Dry AMD

Dry AMD

Researchers from Cardiff University and the University of Kentucky have collaborated on a paper in the journal Science which suggests a drug most commonly used to fight HIV/AIDS could be used to help the sufferers of dry age-related macular degeneration.

The study shows that Nucleoside Reverse Transcriptase Inhibitors (NRTIs), originally developed to fight cancer but more recently repurposed to help in the fight against HIV/AIDS can be used to treat age-related macular degeneration and other inflammatory disorders.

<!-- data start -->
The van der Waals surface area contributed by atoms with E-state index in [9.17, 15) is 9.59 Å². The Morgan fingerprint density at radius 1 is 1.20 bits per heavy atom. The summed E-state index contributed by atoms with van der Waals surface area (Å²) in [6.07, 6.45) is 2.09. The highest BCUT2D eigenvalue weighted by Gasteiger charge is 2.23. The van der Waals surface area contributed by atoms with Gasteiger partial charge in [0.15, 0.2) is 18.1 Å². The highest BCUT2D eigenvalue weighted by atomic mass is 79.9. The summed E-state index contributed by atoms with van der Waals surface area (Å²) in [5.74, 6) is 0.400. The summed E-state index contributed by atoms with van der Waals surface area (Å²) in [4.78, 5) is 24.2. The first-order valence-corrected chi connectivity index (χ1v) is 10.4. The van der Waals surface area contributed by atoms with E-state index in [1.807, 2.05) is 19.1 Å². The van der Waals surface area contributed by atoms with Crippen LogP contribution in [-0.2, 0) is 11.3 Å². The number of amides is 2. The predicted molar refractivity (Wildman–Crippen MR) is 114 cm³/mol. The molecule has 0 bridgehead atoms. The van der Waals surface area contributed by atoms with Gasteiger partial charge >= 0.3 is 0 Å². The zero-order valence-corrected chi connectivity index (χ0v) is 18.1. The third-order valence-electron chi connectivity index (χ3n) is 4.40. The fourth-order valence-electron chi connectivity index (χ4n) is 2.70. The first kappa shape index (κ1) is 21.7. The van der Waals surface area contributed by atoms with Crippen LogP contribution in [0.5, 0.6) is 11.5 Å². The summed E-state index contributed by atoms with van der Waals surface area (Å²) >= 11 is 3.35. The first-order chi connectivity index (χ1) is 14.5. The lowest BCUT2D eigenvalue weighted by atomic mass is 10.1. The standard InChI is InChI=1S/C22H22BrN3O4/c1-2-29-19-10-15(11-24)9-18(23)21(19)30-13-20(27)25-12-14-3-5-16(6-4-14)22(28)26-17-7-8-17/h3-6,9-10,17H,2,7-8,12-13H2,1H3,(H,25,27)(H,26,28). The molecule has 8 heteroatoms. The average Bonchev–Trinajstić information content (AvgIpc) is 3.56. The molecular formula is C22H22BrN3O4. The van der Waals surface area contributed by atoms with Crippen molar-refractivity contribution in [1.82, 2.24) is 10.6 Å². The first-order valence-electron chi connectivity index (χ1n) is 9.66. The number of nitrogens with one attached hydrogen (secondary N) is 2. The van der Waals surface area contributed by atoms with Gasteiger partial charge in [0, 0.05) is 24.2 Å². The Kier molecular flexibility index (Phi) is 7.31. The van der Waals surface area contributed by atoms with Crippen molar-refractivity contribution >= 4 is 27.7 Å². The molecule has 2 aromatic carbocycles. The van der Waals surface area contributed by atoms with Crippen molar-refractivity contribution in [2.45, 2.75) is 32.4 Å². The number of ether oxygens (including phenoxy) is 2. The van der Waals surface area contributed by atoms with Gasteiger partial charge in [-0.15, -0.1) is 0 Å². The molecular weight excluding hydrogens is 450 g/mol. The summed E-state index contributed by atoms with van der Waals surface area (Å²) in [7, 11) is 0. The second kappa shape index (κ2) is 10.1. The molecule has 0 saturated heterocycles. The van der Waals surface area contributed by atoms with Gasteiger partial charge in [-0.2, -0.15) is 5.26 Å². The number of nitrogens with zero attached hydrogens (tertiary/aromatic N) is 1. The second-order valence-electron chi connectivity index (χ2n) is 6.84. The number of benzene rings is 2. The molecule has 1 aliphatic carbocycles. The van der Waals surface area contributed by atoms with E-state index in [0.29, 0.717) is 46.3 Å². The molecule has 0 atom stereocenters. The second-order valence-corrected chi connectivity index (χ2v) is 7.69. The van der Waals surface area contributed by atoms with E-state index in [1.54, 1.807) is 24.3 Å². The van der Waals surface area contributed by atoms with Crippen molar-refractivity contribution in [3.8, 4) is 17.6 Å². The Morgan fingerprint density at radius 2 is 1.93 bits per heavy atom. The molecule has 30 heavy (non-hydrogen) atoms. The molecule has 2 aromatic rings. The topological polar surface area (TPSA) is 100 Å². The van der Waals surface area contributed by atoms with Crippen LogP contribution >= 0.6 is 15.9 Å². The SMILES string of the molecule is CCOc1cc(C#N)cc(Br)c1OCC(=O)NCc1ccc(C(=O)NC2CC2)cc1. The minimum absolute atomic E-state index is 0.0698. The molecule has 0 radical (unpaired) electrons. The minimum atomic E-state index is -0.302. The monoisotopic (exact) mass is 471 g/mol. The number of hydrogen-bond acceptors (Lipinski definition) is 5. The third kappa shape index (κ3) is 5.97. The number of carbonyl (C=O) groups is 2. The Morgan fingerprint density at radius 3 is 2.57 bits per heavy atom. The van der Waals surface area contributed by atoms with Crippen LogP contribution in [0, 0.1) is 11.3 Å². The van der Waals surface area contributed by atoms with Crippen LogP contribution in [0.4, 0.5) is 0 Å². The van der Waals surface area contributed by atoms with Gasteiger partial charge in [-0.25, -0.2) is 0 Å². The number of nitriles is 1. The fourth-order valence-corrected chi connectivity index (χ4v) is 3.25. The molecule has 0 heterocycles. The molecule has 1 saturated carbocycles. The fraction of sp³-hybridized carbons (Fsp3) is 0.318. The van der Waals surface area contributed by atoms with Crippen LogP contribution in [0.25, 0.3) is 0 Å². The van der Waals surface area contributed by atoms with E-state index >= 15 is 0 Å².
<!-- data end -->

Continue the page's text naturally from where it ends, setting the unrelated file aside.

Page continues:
Dr Mark Young from the Cardiff University School of Biosciences said NRTIs blocked a signalling pathway involving  a protein molecule, the cell surface receptor P2X7, whicvh is already known to be involved with inflammatory disorders. ' Our work presents the first evidence for a potential therapy for the untreatable dry form of AMD, a condition that affects millions of people worldwide, with a drug that is already approved for use in humans.' He also said it opened the door for NRTIs to be used in a wider range of inflammatory diseases.